When in Mexico City last week, I argued in favour of financial sector reforms (see previous post) that impose minimum equity limits on the TBTF banks (or SIFIs) while treating very differently (almost motherly) small, local banks, helping establish a rich ecology of local capital recyclers. Klaus Kastner, who has contributed variously in this blog, sent me the following missive. It is worth reading not least because Klaus has had first hand experience of both the TBTF-SIFIs variety of financial institutions and the ‘thousand-flower-banks’ (TFB) variety.
Admati/Hellwig are appropriately referred to in this speech and I can only recommend to EVERYONE to read their book “The Bankers’ New Clothes”. It should be mandatory reading for every member of parliament and/or government, every regulator, policy maker, etc. in every major country. TBNC’s major argument is that banks can rely far too much on debt instead of equity in financing their assets as evidenced by leverage (total liabilities to equity). Basel-1/2/3 only limit the level of the so-called ‘risk-weighted assets’. To make it worse, banks themselves do the weighting of their risks! This has allowed a bank like Deutsche to accumulate so-called ‘risk-free assets’ up to 5 times the level of risk-weighted assets. Global banks finance their total assets with only 2-3% equity. That represents leverages between 30/50:1. A hedge fund with such leverages would be considered ‘highly leveraged’.
To illustrate: 2% equity means total assets of 100, debt of 98 and equity of 2. If the assets devalue by only 2%, the equity is gone. If the bank had 20% of equity, its total assets of 100 would be financed with 80 debt and 20 equity. If the assets devalue by 2%, 18 equity remain.
The only reason why large banks can do that is because they operate with an implicit (and cost-free) guarantee of the state and that is what needs to be corrected. TBNC recommends:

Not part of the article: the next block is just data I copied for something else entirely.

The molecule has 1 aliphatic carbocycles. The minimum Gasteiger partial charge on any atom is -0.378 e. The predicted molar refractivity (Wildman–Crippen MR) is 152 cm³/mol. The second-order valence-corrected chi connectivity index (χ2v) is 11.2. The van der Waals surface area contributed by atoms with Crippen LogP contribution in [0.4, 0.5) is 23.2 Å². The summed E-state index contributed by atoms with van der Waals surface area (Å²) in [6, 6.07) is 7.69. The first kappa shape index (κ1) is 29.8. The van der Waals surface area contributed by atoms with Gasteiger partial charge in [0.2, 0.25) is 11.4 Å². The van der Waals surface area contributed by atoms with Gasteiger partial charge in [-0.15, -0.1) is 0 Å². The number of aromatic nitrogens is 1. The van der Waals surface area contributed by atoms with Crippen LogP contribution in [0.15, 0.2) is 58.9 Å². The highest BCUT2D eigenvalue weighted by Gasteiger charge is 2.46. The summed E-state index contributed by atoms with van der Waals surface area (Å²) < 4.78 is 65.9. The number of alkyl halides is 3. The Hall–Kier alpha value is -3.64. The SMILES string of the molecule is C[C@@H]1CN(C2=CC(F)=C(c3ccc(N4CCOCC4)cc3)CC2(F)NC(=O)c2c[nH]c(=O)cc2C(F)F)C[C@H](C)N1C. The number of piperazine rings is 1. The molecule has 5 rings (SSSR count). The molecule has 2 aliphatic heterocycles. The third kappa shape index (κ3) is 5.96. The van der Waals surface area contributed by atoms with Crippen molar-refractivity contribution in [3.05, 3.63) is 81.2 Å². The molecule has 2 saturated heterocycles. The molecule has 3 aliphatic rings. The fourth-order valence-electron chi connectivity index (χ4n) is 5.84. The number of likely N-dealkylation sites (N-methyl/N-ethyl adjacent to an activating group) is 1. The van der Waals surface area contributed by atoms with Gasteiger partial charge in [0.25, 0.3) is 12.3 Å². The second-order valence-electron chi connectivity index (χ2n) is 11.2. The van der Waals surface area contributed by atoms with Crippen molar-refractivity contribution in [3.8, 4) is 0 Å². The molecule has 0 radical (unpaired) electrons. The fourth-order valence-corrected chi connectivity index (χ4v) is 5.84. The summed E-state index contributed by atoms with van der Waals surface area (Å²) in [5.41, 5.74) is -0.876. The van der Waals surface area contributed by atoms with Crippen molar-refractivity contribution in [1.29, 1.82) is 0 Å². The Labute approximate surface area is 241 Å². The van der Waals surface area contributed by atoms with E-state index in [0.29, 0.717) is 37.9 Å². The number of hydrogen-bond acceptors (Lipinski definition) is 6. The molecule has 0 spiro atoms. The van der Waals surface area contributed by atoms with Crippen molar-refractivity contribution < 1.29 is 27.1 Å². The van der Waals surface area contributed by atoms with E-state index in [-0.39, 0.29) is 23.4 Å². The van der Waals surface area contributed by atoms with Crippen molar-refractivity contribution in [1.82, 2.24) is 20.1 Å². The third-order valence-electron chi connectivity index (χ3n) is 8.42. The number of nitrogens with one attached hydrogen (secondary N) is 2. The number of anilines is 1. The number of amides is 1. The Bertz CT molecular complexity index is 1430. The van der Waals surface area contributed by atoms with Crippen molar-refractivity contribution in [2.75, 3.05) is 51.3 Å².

* Raise equity requirement to 15-20% of TOTAL assets (perhaps even more) through equity increases in nominal as well as percentage terms (that way, banks cannot reduce loans to reach the requirement)
* Immediate stop to dividend payments until the new equity level is reached.
* Banks which cannot reach the new equity requirement over time, either through retained earnings and/or equity increases, should be resolved because they are zombies.
This wouldn’t resolve all problems created by banks. The greatest problem of banks is always managements taking poor risk decisions. Regrettably, that cannot be changed by mandate. Thus, TBNC is a very major step towards a more stable banking sector.
I was particularly touched by the reference to ‘thousand-flower-banks’ (TFB). The first 30 years of my career, I had spent with TBTF-banks; my last 10 years with a TFB-bank. The TBTF-banks saw themselves as an end in itself. Their overriding objective was to maximize ROE, with or without customers in the real economy. The TFB-bank saw itself as a means to an end, namely to transform risks and tenors in the real economy and to enable customers to grow in the process. The ROE came about as a result of this instead of being an objective per se. I link below a paper which I once wrote about a TFB-bank.